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Funeral Book, Los Angeles, California


 

Experience the journey as Pam Vetter leads you through her story.

Learn how to organize uplifting funerals for your own loved ones.

Being involved in the planning process leads toward the path of healing after loss.





Order the book: The Funeral Lady

Pam Meily Vetter shares her journey into becoming a Celebrant


The Funeral Lady



When her sister died, Pam Meily Vetter got a wake up call that the funeral doesn’t always belong to the family. She became a Certified Funeral Celebrant to help families plan funerals for loved ones. Through this book, she widens her reach to help families, so when the time comes, the healing can begin.

"I lived it, breathed it, and grieved it. I’m not alone. People need to be involved in the process of funeral planning and yet they don’t know where to turn. I wrote this book to reach out and help families,” Vetter said.

Saying farewell is one of the most important days in someone’s life, but families need help in planning a funeral. This book reminds families to know their consumer rights in organizing a funeral. Event funerals aren’t about spending more money, instead they’re focused on the life lived, storytelling and playing favorite music. Families are at their most vulnerable when someone dies, but by being heard in the process, families come through the experience with hands-on involvement, dignity and understanding. Most important, family members who are heard, start on a path toward healing. Families are entitled to use stories or music that fits the lifestyle and personality of a loved one, while reflecting their spiritual or non-spiritual beliefs. Every family should have freedom in the funeral service to hold a farewell gathering that truly reflects the life of their loved one. The final funeral service should always belong to the family.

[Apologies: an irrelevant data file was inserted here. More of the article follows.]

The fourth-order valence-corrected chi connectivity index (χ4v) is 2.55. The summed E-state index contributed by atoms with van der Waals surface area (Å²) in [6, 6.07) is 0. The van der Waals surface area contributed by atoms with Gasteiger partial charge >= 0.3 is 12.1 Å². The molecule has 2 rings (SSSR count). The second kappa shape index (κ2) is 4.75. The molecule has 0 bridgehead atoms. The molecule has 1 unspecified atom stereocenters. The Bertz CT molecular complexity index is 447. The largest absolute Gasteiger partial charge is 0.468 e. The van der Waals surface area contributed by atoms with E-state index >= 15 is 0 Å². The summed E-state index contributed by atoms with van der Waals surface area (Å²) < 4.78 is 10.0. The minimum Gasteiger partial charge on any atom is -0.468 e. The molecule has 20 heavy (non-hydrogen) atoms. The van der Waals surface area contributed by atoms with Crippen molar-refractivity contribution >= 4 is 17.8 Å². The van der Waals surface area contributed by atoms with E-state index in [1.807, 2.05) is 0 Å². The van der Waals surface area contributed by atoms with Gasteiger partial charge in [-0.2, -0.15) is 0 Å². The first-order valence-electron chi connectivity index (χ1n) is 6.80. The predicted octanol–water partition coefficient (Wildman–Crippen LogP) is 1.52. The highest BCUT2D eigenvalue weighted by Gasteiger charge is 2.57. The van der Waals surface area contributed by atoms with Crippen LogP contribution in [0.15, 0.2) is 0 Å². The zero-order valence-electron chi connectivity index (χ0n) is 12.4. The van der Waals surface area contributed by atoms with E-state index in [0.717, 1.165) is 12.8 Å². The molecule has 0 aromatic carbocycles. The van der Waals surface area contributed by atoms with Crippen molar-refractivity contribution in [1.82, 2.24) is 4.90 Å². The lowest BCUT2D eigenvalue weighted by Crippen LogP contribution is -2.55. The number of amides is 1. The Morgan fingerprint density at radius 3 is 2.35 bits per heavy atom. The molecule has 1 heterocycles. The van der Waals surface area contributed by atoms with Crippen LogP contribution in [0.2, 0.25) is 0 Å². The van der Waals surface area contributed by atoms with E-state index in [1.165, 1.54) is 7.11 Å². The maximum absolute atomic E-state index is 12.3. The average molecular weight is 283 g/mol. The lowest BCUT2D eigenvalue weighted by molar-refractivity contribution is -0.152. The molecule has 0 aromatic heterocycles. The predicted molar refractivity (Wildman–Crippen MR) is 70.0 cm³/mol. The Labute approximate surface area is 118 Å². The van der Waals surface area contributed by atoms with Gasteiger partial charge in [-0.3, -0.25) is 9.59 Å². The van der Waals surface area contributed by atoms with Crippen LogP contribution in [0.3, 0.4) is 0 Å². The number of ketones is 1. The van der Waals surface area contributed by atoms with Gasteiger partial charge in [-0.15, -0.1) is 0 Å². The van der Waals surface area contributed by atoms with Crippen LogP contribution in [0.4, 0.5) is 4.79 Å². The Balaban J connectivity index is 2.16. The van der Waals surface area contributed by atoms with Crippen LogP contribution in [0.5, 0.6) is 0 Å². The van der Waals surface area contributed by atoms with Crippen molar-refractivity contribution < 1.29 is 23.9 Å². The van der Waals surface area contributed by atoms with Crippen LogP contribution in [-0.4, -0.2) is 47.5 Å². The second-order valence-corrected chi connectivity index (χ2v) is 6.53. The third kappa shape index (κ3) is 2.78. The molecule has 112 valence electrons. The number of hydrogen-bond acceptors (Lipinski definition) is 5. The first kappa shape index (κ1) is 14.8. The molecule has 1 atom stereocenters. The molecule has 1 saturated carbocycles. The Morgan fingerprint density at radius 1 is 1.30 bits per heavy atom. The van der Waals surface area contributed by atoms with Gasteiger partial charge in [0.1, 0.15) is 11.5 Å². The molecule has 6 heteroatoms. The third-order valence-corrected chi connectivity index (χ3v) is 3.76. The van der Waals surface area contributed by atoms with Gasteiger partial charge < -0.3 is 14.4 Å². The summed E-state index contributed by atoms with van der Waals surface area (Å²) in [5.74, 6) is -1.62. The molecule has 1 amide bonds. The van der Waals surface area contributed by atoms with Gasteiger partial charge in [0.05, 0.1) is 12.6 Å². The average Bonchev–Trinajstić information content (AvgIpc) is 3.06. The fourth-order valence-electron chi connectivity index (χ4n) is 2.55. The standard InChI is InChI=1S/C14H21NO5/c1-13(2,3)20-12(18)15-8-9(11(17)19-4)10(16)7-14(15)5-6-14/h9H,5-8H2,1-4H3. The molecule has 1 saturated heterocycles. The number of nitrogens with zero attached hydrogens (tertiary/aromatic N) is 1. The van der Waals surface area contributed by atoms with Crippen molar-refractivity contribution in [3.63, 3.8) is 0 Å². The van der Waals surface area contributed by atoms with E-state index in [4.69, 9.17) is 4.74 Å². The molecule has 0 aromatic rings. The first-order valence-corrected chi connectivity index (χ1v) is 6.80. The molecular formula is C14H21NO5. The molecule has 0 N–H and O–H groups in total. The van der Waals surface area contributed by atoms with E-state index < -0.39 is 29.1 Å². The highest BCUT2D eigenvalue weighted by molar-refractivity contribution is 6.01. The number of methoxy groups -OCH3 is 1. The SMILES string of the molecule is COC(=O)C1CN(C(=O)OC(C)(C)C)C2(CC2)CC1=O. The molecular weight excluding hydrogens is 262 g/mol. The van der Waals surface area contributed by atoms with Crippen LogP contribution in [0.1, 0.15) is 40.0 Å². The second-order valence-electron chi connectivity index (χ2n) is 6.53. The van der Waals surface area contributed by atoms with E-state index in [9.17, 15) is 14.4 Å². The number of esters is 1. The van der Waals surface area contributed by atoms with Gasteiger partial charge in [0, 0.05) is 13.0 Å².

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  "When my sister died from cancer three years ago, I got a wake up call that the funeral doesn't belong to the family. I want to give the funeral back to the family.

I lived it, breathed it, and grieved it. I'm not alone. People need to be involved and yet they don't know where to turn.

Baby boomers are leading the way in the huge trend of personalizing the funeral by getting involved. Event funerals aren't about spending more money, instead they're focused on the life lived. Families are at their most vulnerable when someone dies. By being heard in the process, families come through the experience with hands-on involvement, dignity, and understanding. Most importantly, family members who are heard, start on a path toward healing.

Saying farewell is one of the most important days in someone's life, but people need help. Families need to know their consumer rights in organizing a funeral. They also need to know they are entitled to be involved, entitled to choose an officiant who listens, and entitled to use any stories or music that fits the lifestyle and personality of a loved one. The funeral belongs to the family.

I’ve written the book, 'The Big Finale: An Event to Remember,' to help families see the options available as they face the most difficult time in their lives: Planning a funeral for a loved one.

Knowledge is power and I believe everyone should be prepared when the time comes. The healing begins now…"

- Celebrant Pam Vetter
 


Contact:

By e-mail CelebrantPam@aol.com.

By phone call (818) 313-9009.

For more information on Celebrant Pam Vetter link to CelebrantPam.com.

 

Copyright © 2007- The Big Finale
All Rights Reserved.